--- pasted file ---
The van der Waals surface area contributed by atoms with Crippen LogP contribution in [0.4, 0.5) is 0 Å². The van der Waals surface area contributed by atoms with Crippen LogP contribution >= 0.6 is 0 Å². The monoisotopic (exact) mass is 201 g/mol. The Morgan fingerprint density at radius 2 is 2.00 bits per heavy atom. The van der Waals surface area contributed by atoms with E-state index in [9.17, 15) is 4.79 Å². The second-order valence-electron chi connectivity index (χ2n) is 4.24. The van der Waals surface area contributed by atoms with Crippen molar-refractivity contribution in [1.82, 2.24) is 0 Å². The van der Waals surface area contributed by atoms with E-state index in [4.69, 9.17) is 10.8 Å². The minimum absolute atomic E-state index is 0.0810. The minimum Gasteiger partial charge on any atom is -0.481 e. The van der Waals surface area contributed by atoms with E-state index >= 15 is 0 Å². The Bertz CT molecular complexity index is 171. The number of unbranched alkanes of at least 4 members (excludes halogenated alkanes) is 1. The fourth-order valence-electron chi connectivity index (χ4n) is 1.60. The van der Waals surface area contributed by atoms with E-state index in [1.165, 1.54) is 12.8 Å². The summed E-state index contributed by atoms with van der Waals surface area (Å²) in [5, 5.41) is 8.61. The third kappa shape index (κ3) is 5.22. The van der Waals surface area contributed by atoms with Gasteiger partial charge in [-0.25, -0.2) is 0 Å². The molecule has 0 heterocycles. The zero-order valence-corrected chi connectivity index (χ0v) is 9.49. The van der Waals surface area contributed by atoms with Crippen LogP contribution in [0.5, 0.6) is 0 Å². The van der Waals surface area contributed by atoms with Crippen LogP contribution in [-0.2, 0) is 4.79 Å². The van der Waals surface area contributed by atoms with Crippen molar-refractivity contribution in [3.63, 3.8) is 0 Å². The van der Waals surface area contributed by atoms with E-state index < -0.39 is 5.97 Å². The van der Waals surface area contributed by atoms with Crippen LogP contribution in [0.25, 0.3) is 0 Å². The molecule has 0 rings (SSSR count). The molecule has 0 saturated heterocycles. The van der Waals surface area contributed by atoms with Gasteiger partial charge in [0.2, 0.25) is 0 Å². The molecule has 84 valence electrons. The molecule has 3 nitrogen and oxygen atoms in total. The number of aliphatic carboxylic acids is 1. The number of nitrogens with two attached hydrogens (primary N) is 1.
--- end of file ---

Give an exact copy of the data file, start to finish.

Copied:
The van der Waals surface area contributed by atoms with Crippen LogP contribution in [0.4, 0.5) is 0 Å². The van der Waals surface area contributed by atoms with Crippen LogP contribution >= 0.6 is 0 Å². The monoisotopic (exact) mass is 201 g/mol. The Morgan fingerprint density at radius 2 is 2.00 bits per heavy atom. The van der Waals surface area contributed by atoms with E-state index in [9.17, 15) is 4.79 Å². The second-order valence-electron chi connectivity index (χ2n) is 4.24. The van der Waals surface area contributed by atoms with Crippen molar-refractivity contribution in [1.82, 2.24) is 0 Å². The van der Waals surface area contributed by atoms with E-state index in [4.69, 9.17) is 10.8 Å². The minimum absolute atomic E-state index is 0.0810. The minimum Gasteiger partial charge on any atom is -0.481 e. The van der Waals surface area contributed by atoms with E-state index >= 15 is 0 Å². The Bertz CT molecular complexity index is 171. The number of unbranched alkanes of at least 4 members (excludes halogenated alkanes) is 1. The fourth-order valence-electron chi connectivity index (χ4n) is 1.60. The van der Waals surface area contributed by atoms with E-state index in [1.165, 1.54) is 12.8 Å². The summed E-state index contributed by atoms with van der Waals surface area (Å²) in [5, 5.41) is 8.61. The third kappa shape index (κ3) is 5.22. The van der Waals surface area contributed by atoms with Gasteiger partial charge in [-0.25, -0.2) is 0 Å². The molecule has 0 heterocycles. The zero-order valence-corrected chi connectivity index (χ0v) is 9.49. The van der Waals surface area contributed by atoms with Crippen LogP contribution in [0.5, 0.6) is 0 Å². The van der Waals surface area contributed by atoms with Crippen LogP contribution in [-0.2, 0) is 4.79 Å². The van der Waals surface area contributed by atoms with Crippen molar-refractivity contribution in [3.63, 3.8) is 0 Å². The van der Waals surface area contributed by atoms with E-state index < -0.39 is 5.97 Å². The van der Waals surface area contributed by atoms with Crippen LogP contribution in [0.25, 0.3) is 0 Å². The molecule has 0 rings (SSSR count). The molecule has 0 saturated heterocycles. The van der Waals surface area contributed by atoms with Gasteiger partial charge in [0.2, 0.25) is 0 Å². The molecule has 84 valence electrons. The molecule has 3 nitrogen and oxygen atoms in total. The number of aliphatic carboxylic acids is 1. The number of nitrogens with two attached hydrogens (primary N) is 1.